Transformation is an event in a food’s supply chain that involves manufacturing/processing or changing a food (e.g., by commingling, repacking or relabeling) or its packaging or packing, when the output is a food on the FTL. Transformation does not include the initial packing of a food or activities preceding that event (e.g., harvesting, cooling). FDA defines transformation as an event in a food’s supply chain that involves manufacturing/processing a food or changing a food (e.g., by commingling, repacking or relabeling) or its packaging or packing, when the output is a food on the FTL. Repacking an FTL food is always a transformation event under the rule, and it often (but not always) will require a new traceability lot code.
Key Data Elements
For each CTE, FDA has established a set of Key Data Elements (KDEs) that are required related to the covered food. KDEs are the key pieces of information that a company must maintain and have available for FDA upon request. For example, the Receiving KDEs are:
- Traceability lot code for the food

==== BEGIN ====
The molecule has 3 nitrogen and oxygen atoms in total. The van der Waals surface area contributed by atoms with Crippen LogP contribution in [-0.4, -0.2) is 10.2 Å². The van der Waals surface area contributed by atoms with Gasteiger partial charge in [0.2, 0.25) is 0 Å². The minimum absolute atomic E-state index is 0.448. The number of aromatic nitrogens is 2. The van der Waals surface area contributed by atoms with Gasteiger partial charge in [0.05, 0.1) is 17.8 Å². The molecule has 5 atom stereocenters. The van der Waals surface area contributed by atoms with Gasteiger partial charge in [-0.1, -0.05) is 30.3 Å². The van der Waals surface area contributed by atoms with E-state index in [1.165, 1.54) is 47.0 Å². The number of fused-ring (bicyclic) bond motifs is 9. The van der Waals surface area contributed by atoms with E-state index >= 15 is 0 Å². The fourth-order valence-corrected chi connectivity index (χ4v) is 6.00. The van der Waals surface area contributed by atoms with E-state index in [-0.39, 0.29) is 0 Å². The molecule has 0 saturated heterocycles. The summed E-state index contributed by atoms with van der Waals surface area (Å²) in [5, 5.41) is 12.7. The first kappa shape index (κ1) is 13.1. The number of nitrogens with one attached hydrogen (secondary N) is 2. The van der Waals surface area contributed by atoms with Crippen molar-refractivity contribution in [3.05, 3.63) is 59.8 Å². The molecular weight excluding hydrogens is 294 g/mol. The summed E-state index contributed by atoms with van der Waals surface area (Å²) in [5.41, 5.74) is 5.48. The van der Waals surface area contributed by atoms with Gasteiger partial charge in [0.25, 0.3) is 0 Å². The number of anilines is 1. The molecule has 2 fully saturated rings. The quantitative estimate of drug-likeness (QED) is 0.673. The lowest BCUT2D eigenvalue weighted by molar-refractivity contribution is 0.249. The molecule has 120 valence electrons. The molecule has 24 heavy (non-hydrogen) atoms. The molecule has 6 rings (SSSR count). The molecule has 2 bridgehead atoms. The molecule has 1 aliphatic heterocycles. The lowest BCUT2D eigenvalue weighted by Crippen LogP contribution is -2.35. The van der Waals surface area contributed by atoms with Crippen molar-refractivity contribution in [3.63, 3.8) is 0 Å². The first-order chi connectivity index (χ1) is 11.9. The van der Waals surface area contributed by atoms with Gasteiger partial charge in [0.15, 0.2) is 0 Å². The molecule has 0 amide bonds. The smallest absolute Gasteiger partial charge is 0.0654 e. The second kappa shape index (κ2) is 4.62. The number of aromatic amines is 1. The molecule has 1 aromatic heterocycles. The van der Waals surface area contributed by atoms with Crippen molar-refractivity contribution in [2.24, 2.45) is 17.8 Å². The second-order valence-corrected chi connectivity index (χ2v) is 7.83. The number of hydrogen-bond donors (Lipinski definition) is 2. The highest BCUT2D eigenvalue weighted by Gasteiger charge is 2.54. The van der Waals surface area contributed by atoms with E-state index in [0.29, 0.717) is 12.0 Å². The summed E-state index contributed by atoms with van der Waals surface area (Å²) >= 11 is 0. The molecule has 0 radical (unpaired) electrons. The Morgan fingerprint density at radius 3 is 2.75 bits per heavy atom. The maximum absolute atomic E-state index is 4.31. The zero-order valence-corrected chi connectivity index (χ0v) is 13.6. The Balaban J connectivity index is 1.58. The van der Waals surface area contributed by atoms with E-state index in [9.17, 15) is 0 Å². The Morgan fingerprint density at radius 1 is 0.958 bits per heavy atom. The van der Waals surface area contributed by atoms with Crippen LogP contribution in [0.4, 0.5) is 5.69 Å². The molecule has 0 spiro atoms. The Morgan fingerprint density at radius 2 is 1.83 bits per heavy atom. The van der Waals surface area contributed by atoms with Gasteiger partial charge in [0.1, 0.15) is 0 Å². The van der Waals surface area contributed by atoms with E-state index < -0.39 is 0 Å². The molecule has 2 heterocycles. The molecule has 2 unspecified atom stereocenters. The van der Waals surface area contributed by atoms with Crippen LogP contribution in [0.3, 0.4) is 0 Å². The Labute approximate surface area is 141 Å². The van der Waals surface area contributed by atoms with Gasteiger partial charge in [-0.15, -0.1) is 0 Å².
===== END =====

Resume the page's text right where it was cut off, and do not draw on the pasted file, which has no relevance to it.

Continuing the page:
- Quantity and unit of measure of the food
- Product description for the food
- Location description for the immediate previous source (other than a transporter) for the food • Location description for where the food was received
- Date you received the food
- Location description for the traceability lot code source or the traceability lot code source reference
- Reference document type and reference document number
All facilities subject to the rule must develop a traceability plan. Such plans must include the following elements:
- Description of the procedures you use to maintain the required records, including the format location of the records.
- Description of the procedures you use to identify foods on the FTL that you manufacture, process, pack or hold.
- Description of how you assign traceability lot codes to foods on the FTL, if applicable. • Statement identifying a point of contact for questions regarding your traceability plan and records. • You must update your traceability plan as needed to ensure that the information reflects your current practices and to ensure you are in compliance with the rule.
- You must retain your previous traceability plan for two years after you update the plan.
FDA has stated that because the Food Traceability Final Rule requires entities to share information with other entities in their supply chain, the most effective and efficient way to implement the rule is to have all persons subject to the requirements come into compliance by the same date. The compliance date for all persons subject to the recordkeeping requirements is January 20, 2026.
GCCA members are strongly encouraged to familiarize themselves with the new rule and begin preparing for compliance. FDA is expected to provide additional guidance to industry regarding the rule, and GCCA will provide additional information to members when it becomes available.